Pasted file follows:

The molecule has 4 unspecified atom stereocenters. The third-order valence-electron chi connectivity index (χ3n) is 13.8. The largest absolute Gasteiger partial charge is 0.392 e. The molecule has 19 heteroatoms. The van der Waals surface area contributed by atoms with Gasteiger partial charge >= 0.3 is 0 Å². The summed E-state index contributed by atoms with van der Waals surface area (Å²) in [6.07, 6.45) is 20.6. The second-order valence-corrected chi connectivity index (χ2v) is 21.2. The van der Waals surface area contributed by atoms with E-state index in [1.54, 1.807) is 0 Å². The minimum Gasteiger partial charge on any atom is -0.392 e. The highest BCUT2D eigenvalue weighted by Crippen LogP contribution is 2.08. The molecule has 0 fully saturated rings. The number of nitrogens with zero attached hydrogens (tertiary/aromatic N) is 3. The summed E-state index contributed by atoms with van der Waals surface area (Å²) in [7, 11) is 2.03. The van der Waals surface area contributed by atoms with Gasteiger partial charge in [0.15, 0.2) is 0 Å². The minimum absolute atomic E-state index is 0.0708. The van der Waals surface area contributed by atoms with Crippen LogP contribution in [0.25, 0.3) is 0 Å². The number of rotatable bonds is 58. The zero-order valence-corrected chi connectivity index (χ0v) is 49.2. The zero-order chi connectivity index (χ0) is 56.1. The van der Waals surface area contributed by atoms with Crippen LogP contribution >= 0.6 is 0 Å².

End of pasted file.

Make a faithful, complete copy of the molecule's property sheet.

The molecule has 4 unspecified atom stereocenters. The third-order valence-electron chi connectivity index (χ3n) is 13.8. The largest absolute Gasteiger partial charge is 0.392 e. The molecule has 19 heteroatoms. The van der Waals surface area contributed by atoms with Gasteiger partial charge >= 0.3 is 0 Å². The summed E-state index contributed by atoms with van der Waals surface area (Å²) in [6.07, 6.45) is 20.6. The second-order valence-corrected chi connectivity index (χ2v) is 21.2. The van der Waals surface area contributed by atoms with E-state index in [1.54, 1.807) is 0 Å². The minimum Gasteiger partial charge on any atom is -0.392 e. The highest BCUT2D eigenvalue weighted by Crippen LogP contribution is 2.08. The molecule has 0 fully saturated rings. The number of nitrogens with zero attached hydrogens (tertiary/aromatic N) is 3. The summed E-state index contributed by atoms with van der Waals surface area (Å²) in [7, 11) is 2.03. The van der Waals surface area contributed by atoms with Gasteiger partial charge in [0.15, 0.2) is 0 Å². The minimum absolute atomic E-state index is 0.0708. The van der Waals surface area contributed by atoms with Crippen LogP contribution in [0.25, 0.3) is 0 Å². The number of rotatable bonds is 58. The zero-order valence-corrected chi connectivity index (χ0v) is 49.2. The zero-order chi connectivity index (χ0) is 56.1. The van der Waals surface area contributed by atoms with Crippen LogP contribution >= 0.6 is 0 Å².